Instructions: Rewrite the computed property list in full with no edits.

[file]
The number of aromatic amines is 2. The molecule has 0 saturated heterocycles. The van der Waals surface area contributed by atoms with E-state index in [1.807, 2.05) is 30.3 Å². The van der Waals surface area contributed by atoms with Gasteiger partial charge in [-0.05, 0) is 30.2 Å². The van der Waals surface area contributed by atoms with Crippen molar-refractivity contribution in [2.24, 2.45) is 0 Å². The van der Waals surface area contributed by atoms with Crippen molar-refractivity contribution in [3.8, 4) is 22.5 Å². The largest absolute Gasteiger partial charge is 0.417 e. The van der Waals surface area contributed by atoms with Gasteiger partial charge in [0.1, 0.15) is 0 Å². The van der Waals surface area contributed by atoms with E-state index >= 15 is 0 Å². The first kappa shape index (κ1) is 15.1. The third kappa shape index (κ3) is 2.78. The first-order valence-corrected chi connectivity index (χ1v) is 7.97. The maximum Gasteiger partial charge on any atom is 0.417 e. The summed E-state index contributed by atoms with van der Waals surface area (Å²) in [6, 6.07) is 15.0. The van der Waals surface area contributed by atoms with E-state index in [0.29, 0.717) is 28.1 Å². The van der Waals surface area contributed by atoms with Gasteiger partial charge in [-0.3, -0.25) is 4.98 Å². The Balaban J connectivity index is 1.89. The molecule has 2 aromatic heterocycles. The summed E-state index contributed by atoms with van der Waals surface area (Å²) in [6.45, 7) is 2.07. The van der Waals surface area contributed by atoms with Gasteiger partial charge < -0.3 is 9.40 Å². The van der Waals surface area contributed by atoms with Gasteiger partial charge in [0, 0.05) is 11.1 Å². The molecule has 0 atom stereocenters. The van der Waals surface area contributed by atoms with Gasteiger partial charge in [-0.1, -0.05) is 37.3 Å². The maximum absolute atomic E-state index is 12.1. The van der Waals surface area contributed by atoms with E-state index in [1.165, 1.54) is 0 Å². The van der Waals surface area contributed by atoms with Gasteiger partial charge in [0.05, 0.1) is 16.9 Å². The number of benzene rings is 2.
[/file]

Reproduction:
The number of aromatic amines is 2. The molecule has 0 saturated heterocycles. The van der Waals surface area contributed by atoms with E-state index in [1.807, 2.05) is 30.3 Å². The van der Waals surface area contributed by atoms with Gasteiger partial charge in [-0.05, 0) is 30.2 Å². The van der Waals surface area contributed by atoms with Crippen molar-refractivity contribution in [2.24, 2.45) is 0 Å². The van der Waals surface area contributed by atoms with Crippen molar-refractivity contribution in [3.8, 4) is 22.5 Å². The largest absolute Gasteiger partial charge is 0.417 e. The van der Waals surface area contributed by atoms with Gasteiger partial charge in [0.1, 0.15) is 0 Å². The van der Waals surface area contributed by atoms with E-state index >= 15 is 0 Å². The first kappa shape index (κ1) is 15.1. The third kappa shape index (κ3) is 2.78. The first-order valence-corrected chi connectivity index (χ1v) is 7.97. The maximum Gasteiger partial charge on any atom is 0.417 e. The summed E-state index contributed by atoms with van der Waals surface area (Å²) in [6, 6.07) is 15.0. The van der Waals surface area contributed by atoms with E-state index in [0.29, 0.717) is 28.1 Å². The van der Waals surface area contributed by atoms with Gasteiger partial charge in [-0.3, -0.25) is 4.98 Å². The Balaban J connectivity index is 1.89. The molecule has 2 aromatic heterocycles. The summed E-state index contributed by atoms with van der Waals surface area (Å²) in [6.45, 7) is 2.07. The van der Waals surface area contributed by atoms with Gasteiger partial charge < -0.3 is 9.40 Å². The van der Waals surface area contributed by atoms with Gasteiger partial charge in [0, 0.05) is 11.1 Å². The molecule has 0 atom stereocenters. The van der Waals surface area contributed by atoms with Gasteiger partial charge in [-0.1, -0.05) is 37.3 Å². The maximum absolute atomic E-state index is 12.1. The van der Waals surface area contributed by atoms with E-state index in [1.165, 1.54) is 0 Å². The van der Waals surface area contributed by atoms with Gasteiger partial charge in [0.05, 0.1) is 16.9 Å². The number of benzene rings is 2.